You work hard to be a good person by holding down a job, raising decent kids, paying taxes and being a supportive friend. While you absolutely should be proud of your reputation, you also should not take it for granted. Sadly, few things can ruin your reputation faster than domestic abuse allegations.
While it is generally a good idea to give alleged victims the benefit of the doubt, not all domestic violence accusations are true. In fact, the Center for Prosecution Integrity estimates that roughly 8% of domestic abuse allegations have no merit. This leaves about 20 million Americans to defend themselves against lies.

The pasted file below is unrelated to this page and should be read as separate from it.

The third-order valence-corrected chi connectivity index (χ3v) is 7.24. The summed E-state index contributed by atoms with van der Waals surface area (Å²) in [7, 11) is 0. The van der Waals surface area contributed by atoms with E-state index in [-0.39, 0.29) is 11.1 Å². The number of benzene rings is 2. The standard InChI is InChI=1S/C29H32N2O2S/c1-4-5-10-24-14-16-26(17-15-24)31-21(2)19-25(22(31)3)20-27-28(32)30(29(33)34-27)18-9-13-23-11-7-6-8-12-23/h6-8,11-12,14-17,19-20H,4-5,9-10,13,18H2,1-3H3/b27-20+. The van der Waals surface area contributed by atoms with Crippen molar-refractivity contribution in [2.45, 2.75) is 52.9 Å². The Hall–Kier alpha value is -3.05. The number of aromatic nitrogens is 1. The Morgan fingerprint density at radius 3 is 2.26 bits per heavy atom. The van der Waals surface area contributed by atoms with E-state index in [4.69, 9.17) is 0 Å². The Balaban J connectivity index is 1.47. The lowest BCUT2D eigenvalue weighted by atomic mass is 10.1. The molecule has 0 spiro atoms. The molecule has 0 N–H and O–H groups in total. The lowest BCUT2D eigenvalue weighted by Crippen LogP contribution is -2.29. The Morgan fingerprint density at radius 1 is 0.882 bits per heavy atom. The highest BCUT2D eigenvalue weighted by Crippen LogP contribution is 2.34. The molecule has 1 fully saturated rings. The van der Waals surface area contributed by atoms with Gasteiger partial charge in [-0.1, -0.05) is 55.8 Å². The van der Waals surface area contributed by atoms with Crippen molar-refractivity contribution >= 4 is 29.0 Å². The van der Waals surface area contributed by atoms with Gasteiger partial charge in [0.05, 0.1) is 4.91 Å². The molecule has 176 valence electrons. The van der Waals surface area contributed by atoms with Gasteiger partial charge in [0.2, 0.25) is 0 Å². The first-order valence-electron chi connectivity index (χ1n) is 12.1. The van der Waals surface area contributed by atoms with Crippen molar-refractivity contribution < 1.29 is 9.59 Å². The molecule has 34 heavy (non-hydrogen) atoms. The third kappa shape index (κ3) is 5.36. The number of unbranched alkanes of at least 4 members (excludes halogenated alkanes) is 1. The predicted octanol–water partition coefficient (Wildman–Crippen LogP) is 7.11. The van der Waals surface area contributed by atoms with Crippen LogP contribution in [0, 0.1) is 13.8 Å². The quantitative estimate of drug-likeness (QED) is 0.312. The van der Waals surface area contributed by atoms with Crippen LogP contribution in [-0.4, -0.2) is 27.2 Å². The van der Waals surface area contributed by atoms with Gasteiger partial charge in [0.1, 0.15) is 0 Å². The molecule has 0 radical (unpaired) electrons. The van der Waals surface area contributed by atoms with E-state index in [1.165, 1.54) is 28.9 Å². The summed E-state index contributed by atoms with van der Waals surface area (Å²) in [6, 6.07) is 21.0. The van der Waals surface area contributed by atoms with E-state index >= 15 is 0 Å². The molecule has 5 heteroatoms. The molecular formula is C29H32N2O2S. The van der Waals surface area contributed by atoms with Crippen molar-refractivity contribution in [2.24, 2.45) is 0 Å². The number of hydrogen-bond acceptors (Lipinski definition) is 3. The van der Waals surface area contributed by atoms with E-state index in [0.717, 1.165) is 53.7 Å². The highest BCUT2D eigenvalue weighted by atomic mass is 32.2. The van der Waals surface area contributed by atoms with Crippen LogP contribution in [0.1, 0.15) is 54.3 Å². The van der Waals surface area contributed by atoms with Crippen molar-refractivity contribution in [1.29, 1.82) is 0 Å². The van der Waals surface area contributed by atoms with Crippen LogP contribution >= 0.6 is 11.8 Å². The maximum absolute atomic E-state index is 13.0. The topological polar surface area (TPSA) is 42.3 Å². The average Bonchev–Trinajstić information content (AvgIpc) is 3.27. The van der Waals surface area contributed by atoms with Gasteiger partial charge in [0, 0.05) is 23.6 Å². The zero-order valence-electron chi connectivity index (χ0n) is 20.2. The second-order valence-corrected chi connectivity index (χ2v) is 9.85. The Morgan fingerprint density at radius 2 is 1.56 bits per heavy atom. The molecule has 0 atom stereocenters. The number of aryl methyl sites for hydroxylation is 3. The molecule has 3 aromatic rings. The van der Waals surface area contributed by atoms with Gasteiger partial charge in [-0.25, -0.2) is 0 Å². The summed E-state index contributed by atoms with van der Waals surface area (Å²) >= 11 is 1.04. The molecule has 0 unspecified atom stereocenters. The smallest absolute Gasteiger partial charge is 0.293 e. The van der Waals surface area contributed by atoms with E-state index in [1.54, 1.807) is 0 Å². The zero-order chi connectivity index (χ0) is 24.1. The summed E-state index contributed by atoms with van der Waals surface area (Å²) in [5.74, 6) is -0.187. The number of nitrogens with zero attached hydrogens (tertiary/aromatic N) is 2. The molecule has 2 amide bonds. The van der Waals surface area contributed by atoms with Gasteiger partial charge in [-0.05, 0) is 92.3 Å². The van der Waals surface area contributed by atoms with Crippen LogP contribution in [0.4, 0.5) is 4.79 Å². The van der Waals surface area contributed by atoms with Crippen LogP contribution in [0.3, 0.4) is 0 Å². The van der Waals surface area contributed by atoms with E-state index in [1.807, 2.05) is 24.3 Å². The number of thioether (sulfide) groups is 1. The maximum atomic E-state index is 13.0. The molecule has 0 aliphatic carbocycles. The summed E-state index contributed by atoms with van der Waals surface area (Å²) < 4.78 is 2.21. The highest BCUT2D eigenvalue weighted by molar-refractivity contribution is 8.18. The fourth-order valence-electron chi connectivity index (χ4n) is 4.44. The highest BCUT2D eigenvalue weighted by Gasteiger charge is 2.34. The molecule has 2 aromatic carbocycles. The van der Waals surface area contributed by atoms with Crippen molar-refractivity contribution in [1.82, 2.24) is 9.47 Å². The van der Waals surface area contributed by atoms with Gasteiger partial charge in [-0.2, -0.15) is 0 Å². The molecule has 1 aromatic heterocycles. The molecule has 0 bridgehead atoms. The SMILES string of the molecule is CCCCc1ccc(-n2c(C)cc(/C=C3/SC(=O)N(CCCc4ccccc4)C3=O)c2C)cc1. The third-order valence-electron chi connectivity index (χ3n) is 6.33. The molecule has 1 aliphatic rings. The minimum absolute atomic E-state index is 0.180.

Even though facts are facts, not everyone perceives a situation in the same way. If your partner has anxiety, depression or another type of mental illness, he or she may believe you have acted abusively when the opposite is actually true.
By now, virtually everyone should realize that domestic violence is unacceptable. Society certainly has made up its mind about abusive behaviors. If your partner wants to shame you in front of your family, friends, colleagues or others, falsely accusing you of domestic violence can be effective.
If you are going through a divorce or child custody dispute, your partner might want to gain an unfair advantage in court. Painting you as a bad person can do just that. Indeed, if a court believes you are a domestic abuser, you might end up with the short end of the stick.
Ultimately, regardless of his or her motivations, you should never let your partner get away with lying about domestic violence or abuse.